The Hyper Raman Effect: A New Method for Vibrational Mode Classification

Raman spectroscopy has been used by scientists for years. One of the significant advancements in this field is hyper Raman spectroscopy. Such spectroscopy provides information on molecules that is not possible with traditional Raman spectroscopy.

What is Raman spectroscopy? Raman spectroscopy is a type of vibrational spectroscopy that relies on Raman scattering to deduce the vibrational, rotational, and other low-frequency modes on different molecules. The spectrometer can back out the chemical structure of the molecule being analyzed after isolating these modes. Raman scattering is a form of inelastic light scattering. This type of inelastic scattering occurs because the incident photons (produced by a monochromatic laser source) become scattered into photons with a different frequency. This change in frequency causes a measurable difference in the energy and wavelength between the detectable photon and the incident photon. This is also known as the Raman effect. Raman spectroscopy system has become a valuable tool across many areas of science. There are many different molecules and materials that can be analyzed with Raman spectroscopy: almost all of these molecules and materials have a crystalline nature because the lattices provide a much better light from scattering environment.


How does hyper Raman spectroscopy differ from standard Raman spectroscopy?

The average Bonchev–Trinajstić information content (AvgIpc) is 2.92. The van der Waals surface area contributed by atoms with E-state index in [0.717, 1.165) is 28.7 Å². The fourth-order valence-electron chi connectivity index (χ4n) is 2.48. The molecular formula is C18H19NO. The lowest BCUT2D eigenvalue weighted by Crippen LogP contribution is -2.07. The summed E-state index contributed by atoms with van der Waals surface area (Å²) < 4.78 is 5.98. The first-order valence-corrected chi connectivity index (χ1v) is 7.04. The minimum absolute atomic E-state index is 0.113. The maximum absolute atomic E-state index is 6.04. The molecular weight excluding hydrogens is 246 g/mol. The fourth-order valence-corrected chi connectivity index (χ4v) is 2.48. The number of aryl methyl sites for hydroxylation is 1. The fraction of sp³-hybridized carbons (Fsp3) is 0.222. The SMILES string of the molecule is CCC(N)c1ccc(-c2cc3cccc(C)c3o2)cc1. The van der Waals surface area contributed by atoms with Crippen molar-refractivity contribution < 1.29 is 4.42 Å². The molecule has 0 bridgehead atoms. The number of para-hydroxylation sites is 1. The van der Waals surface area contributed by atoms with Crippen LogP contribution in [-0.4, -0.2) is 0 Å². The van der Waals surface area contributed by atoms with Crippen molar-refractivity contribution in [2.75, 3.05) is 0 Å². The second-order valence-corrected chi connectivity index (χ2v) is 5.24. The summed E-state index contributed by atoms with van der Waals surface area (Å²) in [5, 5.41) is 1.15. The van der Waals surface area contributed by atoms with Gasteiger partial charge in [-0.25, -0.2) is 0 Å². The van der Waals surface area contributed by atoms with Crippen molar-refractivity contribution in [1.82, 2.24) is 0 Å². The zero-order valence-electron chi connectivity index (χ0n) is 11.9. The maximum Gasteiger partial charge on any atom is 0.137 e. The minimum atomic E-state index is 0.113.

Hyper Raman spectroscopy is a modified version of Raman spectroscopy. Such type of spectroscopy system implies that the scattered light is at frequencies which are lower than twice the frequency of the incident light. This approach means that two incident photons become converted into a single photon of scattered light and a photon. The weak signal produced by hyper Raman system can be used to provide vibrational information on some silent modes which are suppressed by conventional Raman system. There have been a couple of interesting developments which are based on hyper Raman system and, accordingly, on Raman probes such as:

  • surface enhancement through plasmons

(There is dedicated Raman technique to this type of analysis, known as surface-enhanced Raman spectroscopy (SERS). This is being applied to hyper Raman spectroscopy through plasmonic substrates in order to enhance the weak hyper Raman signal).

  • the combination of resonance Raman and hyper Raman spectroscopy systems

(Resonance hyper Raman spectroscopy is seen to be a nonlinear Raman method, and as a result, is more sensitive because the amount of energy emitted is lower than the incident energy.)

Optromix provides fiber optic Raman probes, which are produced for multi-wave excitations in the range 690-785 nm, e.g. @785nm – “Fingerprint” spectral range with fluorescence reduction, and @690nm – “High wavenumber” spectral range for conventional Raman spectrometers. Raman fiber optic probes are miniaturized without compromising their performance, which is enabled by the technology of direct deposition of the dielectric filters at the fiber end faces. It results in a small, cost-effective Raman probe for endoscopic and other applications.

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